Bernanke Hints at Further Fed Intervention

The odds that the U.S. Federal Reserve will engage in further economic stimulus increased dramatically following Fed Chair Ben Bernanke’s testimony before Congress’ Joint Economic Committee Tuesday morning. Despite protestations that there are no “immediate” plans for a third round of quantitative easing (“QEIII”, if you will) the Chairman did not close the door to further quantitative easing if necessary:

The Committee will continue to closely monitor economic developments and is prepared to take further action as appropriate to promote a stronger economic recovery in a context of price stability.

Currency markets responded immediately to Bernanke’s remarks with investors taking the view that further easing was now probable. The potential that another round of stimulus spending could weaken the dollar helped the euro reverse its slide against the buck which had been riding high on risk aversion fears that Greece would be forced to default. In the past two weeks, the dollar gained more than 10 percent, climbing to a high of $1.3144 to the Euro before the Chairman’s comments prompted investors to sell the dollar.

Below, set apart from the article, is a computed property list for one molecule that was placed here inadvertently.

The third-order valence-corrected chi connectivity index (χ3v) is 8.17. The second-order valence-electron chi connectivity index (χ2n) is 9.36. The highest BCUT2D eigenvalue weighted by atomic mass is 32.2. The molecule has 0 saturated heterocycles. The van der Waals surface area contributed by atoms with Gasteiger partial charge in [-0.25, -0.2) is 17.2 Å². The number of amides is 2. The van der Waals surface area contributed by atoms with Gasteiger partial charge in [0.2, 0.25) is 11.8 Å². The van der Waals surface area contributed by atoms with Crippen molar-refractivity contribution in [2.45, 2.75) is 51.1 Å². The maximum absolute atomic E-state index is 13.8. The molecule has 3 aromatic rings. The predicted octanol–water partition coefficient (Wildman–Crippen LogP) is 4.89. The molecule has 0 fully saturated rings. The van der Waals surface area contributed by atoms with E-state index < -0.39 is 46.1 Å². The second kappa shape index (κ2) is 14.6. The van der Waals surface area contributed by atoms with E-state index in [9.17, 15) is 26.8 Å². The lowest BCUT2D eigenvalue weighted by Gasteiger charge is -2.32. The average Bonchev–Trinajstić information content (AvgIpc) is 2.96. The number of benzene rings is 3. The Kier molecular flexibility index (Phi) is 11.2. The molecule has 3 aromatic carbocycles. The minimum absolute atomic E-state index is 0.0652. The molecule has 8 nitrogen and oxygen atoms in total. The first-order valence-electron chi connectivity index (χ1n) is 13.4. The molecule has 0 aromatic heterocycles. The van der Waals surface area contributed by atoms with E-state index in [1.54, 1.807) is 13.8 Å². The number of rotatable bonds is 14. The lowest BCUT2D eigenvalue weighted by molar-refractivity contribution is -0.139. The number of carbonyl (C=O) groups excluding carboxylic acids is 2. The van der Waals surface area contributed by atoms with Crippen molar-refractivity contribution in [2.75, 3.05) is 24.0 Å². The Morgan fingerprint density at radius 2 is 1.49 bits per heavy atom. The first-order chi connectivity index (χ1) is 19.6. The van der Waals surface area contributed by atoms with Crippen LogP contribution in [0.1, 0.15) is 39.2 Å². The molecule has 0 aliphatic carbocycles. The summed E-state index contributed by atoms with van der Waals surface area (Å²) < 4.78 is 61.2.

Operation Twist

During his testimony, Bernanke expanded on his expectations for Operation Twist – the Fed’s scheme introduced last month whereby the Fed intends to sell short-term securities to finance the purchase of longer-term bonds. The hope is that this will lead to lower yields on long-term securities thus reducing their attraction to investors. The idea is that this money will then find its way into the economy rather then be left sitting on the sidelines in long-dated bonds.

The Fed has stated that Operation Twist should lead to a 20 basis point decline in long-term interest rates which, according to Bernanke, will have the same stimulus impact of a half percentage decrease to the Federal Funds Rate. The more cynical observer may dispute this assessment but with interest rates already reduced to zero, the Fed has limited options available.

Outlook Downgraded

While Bernanke was keeping his cards close to the vest during much of his testimony, he did admit that the Federal Reserve’s outlook has turned more pessimistic in recent months:

However, the incoming data suggest that other, more persistent factors also continue to restrain the pace of recovery. Consequently, the Federal Open Market Committee (FOMC) now expects a somewhat slower pace of economic growth over coming quarters than it did at the time of the June meeting, when Committee participants most recently submitted economic forecasts.

It remains to be seen if this downgraded outlook will be sufficient to convince the Fed to undertake another round of quantitative easing.

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